There are jobs for every age in the kitchen. From pulling up a stool to the sink to fill up a pot with water to preparing an entire meal, involving your kids in the kitchen is essential for teaching them a necessary life skill. Even if you don’t quite compare to Martha Stewart, you will still be able to teach your child the basics, and you may pick up a few new skills along the way, too!
3. Teach your children that healthy eating has major benefits!
When your kids asks why they have to eat their Brussels sprouts, explain to them that eating healthy food will help them grow into a strong adults with healthy immune systems. Boys and girls may be motivated by different approaches here. Many boys respond favorably to the concepts of strength, size, and accomplishment. Girls often like hearing that healthy eating can make them strong and graceful and give them beautiful skin and hair.
Teach your children that their bodies require certain nutrition in order to grow, and when they consistently eat healthy foods, they will be helping their bodies reach their fullest potential. Conversely, if they eat lots of junk food, their bodies won’t be as strong. Processed and sugary foods can also lead to problematic skin issues like acne, which might help your kids think twice before eating a candy bar.
One good way to inspire kids to eat healthier, other than leading by example, is to do some research on their favorite athlete or movie star. Oftentimes, athletes have specific diets that help them to achieve certain physical goals. For example, take the quarterback for the New England Patriots, Tom Brady – he eats a very clean, gluten-free, dairy-free diet, and does not drink Gatorade as one might think. He believes his diet keeps him healthy and strong, and able to perform his best on the football field. By taking a look at the way one of your kids’ role models eats, it can be inspiring for them to make healthy changes in their own diet.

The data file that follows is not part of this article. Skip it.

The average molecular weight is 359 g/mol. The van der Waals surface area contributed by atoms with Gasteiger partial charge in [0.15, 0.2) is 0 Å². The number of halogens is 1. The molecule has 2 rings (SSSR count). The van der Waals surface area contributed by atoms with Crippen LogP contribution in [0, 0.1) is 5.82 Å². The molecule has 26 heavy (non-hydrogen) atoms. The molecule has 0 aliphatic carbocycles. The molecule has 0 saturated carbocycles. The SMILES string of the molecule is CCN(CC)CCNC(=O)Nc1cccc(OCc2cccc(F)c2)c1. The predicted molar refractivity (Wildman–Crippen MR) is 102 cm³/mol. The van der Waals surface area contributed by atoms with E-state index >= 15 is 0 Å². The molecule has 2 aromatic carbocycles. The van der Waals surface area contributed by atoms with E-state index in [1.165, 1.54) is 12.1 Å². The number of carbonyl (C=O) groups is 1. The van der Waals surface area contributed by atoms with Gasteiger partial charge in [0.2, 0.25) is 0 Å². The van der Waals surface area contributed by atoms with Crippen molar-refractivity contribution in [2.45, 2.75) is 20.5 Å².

Another way to help pique your child’s interest in eating healthy is by connecting what they eat to how they perform at school. It is a proven fact that the proper nutrition will keep your energy and focus sustained. If your child is eating a sugary breakfast that leaves them distracted and hungry soon after they arrive at school, you might reconsider what you are offering them for breakfast. Foods that have staying power are what busy kids need to help support them during the school day. Focus on protein, healthy fats, and complex carbohydrates. Eggs and toast with nut butter, old fashioned oatmeal with nuts, seeds, and raisins, or plain greek yogurt with fruit, nuts, and a drizzle of maple syrup are all good choices to help your children sustain their energy during the school day.
Whenever approaching the subject of healthy eating with your child, make sure never to focus on the aspect of weight.
This could lead to unhealthy eating behaviors down the road. Instead, teach your child that food has a cause-and-effect reaction in their body. When they eat something healthy, they are bound to feel healthy, and if they eat junk food, then they are bound to feel junky. Helping them tune into how their food choices impact how their body feels is one of the biggest lifelong lessons you can teach your child.
The Institute for the Psychology of Eating
© Institute For The Psychology of Eating, All Rights Reserved, 2014